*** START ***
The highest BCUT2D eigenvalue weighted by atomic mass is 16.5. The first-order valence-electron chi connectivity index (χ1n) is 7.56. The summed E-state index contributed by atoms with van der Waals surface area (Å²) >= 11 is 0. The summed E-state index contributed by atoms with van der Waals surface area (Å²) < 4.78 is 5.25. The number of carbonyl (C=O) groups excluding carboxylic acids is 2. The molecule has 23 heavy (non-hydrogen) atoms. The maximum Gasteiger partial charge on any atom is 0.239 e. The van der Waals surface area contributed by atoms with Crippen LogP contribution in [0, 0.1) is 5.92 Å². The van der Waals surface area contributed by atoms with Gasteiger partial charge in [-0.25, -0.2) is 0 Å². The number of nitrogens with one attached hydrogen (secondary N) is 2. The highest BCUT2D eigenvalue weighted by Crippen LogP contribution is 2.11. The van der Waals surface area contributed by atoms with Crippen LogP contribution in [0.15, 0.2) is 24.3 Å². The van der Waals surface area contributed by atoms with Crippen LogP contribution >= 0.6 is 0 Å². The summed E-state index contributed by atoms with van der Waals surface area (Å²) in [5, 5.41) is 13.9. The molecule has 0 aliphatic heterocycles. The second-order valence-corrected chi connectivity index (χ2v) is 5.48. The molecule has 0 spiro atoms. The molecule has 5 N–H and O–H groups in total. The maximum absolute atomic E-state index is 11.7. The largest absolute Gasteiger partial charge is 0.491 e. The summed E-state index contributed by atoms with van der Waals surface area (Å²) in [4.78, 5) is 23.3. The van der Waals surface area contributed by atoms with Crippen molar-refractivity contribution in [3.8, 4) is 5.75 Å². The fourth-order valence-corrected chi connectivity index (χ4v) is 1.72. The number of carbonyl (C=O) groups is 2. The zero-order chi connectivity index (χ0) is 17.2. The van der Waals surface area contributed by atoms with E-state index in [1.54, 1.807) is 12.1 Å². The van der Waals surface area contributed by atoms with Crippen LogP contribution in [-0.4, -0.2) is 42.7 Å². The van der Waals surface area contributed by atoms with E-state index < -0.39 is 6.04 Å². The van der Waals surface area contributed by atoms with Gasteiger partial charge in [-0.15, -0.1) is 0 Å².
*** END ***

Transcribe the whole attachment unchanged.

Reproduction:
The highest BCUT2D eigenvalue weighted by atomic mass is 16.5. The first-order valence-electron chi connectivity index (χ1n) is 7.56. The summed E-state index contributed by atoms with van der Waals surface area (Å²) >= 11 is 0. The summed E-state index contributed by atoms with van der Waals surface area (Å²) < 4.78 is 5.25. The number of carbonyl (C=O) groups excluding carboxylic acids is 2. The molecule has 23 heavy (non-hydrogen) atoms. The maximum Gasteiger partial charge on any atom is 0.239 e. The van der Waals surface area contributed by atoms with Crippen LogP contribution in [0, 0.1) is 5.92 Å². The van der Waals surface area contributed by atoms with Gasteiger partial charge in [-0.25, -0.2) is 0 Å². The number of nitrogens with one attached hydrogen (secondary N) is 2. The highest BCUT2D eigenvalue weighted by Crippen LogP contribution is 2.11. The van der Waals surface area contributed by atoms with Crippen LogP contribution in [0.15, 0.2) is 24.3 Å². The van der Waals surface area contributed by atoms with Crippen LogP contribution >= 0.6 is 0 Å². The summed E-state index contributed by atoms with van der Waals surface area (Å²) in [5, 5.41) is 13.9. The molecule has 0 aliphatic heterocycles. The second-order valence-corrected chi connectivity index (χ2v) is 5.48. The molecule has 0 spiro atoms. The molecule has 5 N–H and O–H groups in total. The maximum absolute atomic E-state index is 11.7. The largest absolute Gasteiger partial charge is 0.491 e. The summed E-state index contributed by atoms with van der Waals surface area (Å²) in [4.78, 5) is 23.3. The van der Waals surface area contributed by atoms with Crippen molar-refractivity contribution in [3.8, 4) is 5.75 Å². The fourth-order valence-corrected chi connectivity index (χ4v) is 1.72. The number of carbonyl (C=O) groups is 2. The zero-order chi connectivity index (χ0) is 17.2. The van der Waals surface area contributed by atoms with E-state index in [1.54, 1.807) is 12.1 Å². The van der Waals surface area contributed by atoms with Crippen LogP contribution in [-0.4, -0.2) is 42.7 Å². The van der Waals surface area contributed by atoms with E-state index < -0.39 is 6.04 Å². The van der Waals surface area contributed by atoms with Gasteiger partial charge in [-0.15, -0.1) is 0 Å².